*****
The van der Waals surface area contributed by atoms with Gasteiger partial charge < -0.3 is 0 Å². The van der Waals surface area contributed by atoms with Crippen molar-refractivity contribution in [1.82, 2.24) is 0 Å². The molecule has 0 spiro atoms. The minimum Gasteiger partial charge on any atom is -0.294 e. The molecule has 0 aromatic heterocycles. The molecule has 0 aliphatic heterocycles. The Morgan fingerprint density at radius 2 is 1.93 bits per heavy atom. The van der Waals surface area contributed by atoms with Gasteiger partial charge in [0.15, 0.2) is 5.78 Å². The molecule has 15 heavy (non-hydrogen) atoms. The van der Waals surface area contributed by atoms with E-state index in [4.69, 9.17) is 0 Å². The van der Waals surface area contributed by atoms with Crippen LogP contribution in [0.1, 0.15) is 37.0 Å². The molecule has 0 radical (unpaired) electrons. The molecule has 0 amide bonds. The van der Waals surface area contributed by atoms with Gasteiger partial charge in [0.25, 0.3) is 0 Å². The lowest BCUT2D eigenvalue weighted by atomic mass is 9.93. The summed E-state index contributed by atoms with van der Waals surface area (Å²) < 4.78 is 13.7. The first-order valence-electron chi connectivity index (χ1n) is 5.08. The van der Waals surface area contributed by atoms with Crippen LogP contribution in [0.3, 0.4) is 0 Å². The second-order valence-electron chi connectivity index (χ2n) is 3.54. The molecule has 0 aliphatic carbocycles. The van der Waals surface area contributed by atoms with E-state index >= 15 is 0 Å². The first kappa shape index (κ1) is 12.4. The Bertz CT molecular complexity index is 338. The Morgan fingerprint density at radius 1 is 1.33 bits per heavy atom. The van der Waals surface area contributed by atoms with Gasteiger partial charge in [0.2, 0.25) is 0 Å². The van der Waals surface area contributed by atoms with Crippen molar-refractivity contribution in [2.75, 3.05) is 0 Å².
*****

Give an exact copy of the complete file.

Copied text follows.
The van der Waals surface area contributed by atoms with Gasteiger partial charge < -0.3 is 0 Å². The van der Waals surface area contributed by atoms with Crippen molar-refractivity contribution in [1.82, 2.24) is 0 Å². The molecule has 0 spiro atoms. The minimum Gasteiger partial charge on any atom is -0.294 e. The molecule has 0 aromatic heterocycles. The molecule has 0 aliphatic heterocycles. The Morgan fingerprint density at radius 2 is 1.93 bits per heavy atom. The van der Waals surface area contributed by atoms with Gasteiger partial charge in [0.15, 0.2) is 5.78 Å². The molecule has 15 heavy (non-hydrogen) atoms. The van der Waals surface area contributed by atoms with E-state index in [4.69, 9.17) is 0 Å². The van der Waals surface area contributed by atoms with Crippen LogP contribution in [0.1, 0.15) is 37.0 Å². The molecule has 0 radical (unpaired) electrons. The molecule has 0 amide bonds. The van der Waals surface area contributed by atoms with Gasteiger partial charge in [0.25, 0.3) is 0 Å². The lowest BCUT2D eigenvalue weighted by atomic mass is 9.93. The summed E-state index contributed by atoms with van der Waals surface area (Å²) < 4.78 is 13.7. The first-order valence-electron chi connectivity index (χ1n) is 5.08. The van der Waals surface area contributed by atoms with Crippen LogP contribution in [0.3, 0.4) is 0 Å². The second-order valence-electron chi connectivity index (χ2n) is 3.54. The molecule has 0 aliphatic carbocycles. The van der Waals surface area contributed by atoms with E-state index >= 15 is 0 Å². The first kappa shape index (κ1) is 12.4. The Bertz CT molecular complexity index is 338. The Morgan fingerprint density at radius 1 is 1.33 bits per heavy atom. The van der Waals surface area contributed by atoms with Gasteiger partial charge in [0.2, 0.25) is 0 Å². The van der Waals surface area contributed by atoms with Crippen molar-refractivity contribution in [2.75, 3.05) is 0 Å².